Food, Inc. is a 2008 American documentary film directed by filmmaker Robert Kenner. The Academy Award-nominated film examines corporate farming in the United States, concluding that agribusiness produces food that is unhealthy, in a way that is environmentally harmful and abusive of both animals and employees.
“Ron Finley, a resident of South Los Angeles, received an arrest warrant for planting vegetables in front of his house. The city required he manage the property and this is how he chose to take care of it. His gardening group, Green Grounds, took a stand and created a petition and enough community support that
The Los Angeles Times highlighted his story, which went viral. Because of the global attention, the local city council revoked the warrant and changed city policy. Under the new law anyone can create a free gardens next to sidewalks.”
“Oscar-winning actor Leonardo DiCaprio has advocated for a number of worthy causes, from fighting climate change to the importance of conservation. Now, with a single tweet, the planetary steward shines a light on the colossal environmental impact of animal agriculture.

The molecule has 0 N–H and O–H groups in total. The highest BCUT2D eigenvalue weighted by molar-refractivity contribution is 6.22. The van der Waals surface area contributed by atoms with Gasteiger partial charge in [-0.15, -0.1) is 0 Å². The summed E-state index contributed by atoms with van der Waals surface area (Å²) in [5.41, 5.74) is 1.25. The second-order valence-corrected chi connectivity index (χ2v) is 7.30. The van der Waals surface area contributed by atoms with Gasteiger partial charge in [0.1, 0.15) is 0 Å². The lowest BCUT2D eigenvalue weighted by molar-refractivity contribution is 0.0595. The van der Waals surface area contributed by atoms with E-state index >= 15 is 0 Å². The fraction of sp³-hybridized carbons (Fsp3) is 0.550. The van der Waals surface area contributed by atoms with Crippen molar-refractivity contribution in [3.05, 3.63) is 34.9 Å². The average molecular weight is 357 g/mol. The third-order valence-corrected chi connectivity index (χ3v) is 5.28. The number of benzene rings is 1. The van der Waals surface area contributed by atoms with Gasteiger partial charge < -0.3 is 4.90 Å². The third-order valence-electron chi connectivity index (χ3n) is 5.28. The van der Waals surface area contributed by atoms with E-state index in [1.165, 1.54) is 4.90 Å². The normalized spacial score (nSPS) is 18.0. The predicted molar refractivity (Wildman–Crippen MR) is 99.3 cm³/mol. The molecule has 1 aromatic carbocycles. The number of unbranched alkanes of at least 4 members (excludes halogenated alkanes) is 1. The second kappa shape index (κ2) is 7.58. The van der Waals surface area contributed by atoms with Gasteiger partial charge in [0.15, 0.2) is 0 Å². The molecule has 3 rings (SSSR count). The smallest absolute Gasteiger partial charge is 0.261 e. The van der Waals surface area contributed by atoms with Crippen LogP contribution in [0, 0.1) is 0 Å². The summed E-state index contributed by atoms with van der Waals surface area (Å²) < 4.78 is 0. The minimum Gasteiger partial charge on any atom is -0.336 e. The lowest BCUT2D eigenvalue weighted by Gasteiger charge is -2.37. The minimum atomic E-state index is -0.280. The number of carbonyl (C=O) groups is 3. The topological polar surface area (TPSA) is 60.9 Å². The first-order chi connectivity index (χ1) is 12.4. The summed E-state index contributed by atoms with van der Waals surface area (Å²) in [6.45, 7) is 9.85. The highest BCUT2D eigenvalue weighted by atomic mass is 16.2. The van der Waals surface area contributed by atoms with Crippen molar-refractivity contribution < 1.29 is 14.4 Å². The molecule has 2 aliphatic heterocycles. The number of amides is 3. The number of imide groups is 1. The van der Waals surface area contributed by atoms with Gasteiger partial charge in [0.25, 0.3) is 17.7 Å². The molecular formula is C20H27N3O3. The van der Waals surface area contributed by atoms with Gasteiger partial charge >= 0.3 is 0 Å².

In his tweet, DiCaprio included a link to a stunning video from Mercy For Animals, a Los Angeles-based nonprofit organization dedicated to preventing cruelty to farmed animals, and promoting compassionate food choices and policies.”
“As the sun rises, the glowing lights in the huge rooftop greenhouse dim. Here, lettuce never sleeps. It grows, quickly — much more quickly than it would in a farm field. And there is a lot of it, as well as other types of salad greens and herbs.
At nearly two acres, this greenhouse atop a soap factory in Chicago’s historic Pullman neighborhood is enormous. Its owners, New York-based Gotham Greens, claim there is no bigger rooftop greenhouse in the world.”
“The UK’s first supermarket ‘wonky vegetable’ box goes on sale on Friday, containing enough ugly potatoes and knobbly carrots to feed a family of four for an entire week for just £3.50.
The Asda box is filled with in-season winter vegetables and salad ingredients at a price that is 30% cheaper than standard lines.
The vegetables – currently carrots, potatoes, peppers, cucumber, cabbage, leeks, parsnips and onions – have been selected from farmers’ crops because they are misshapen, have growth cracks or are smaller or larger than average. The produce is washed but the discount reflects the fact that customers may need to spend extra time peeling it or they might not be able to use the whole vegetable.”
“What happens if war or global warming threaten the key plants that the world depends on for food? A consortium of scientists is running what it believes is an answer: a deep-freeze for thousands of seed samples that is meant to serve as a back-up to cope with the worst-case scenarios. The Global Seed Vault is buried inside a mountain on the Arctic islands of Svalbard and science editor David Shukman was allowed inside.”
Why Are We Being Fed By A Poison Expert? by The Undercurrent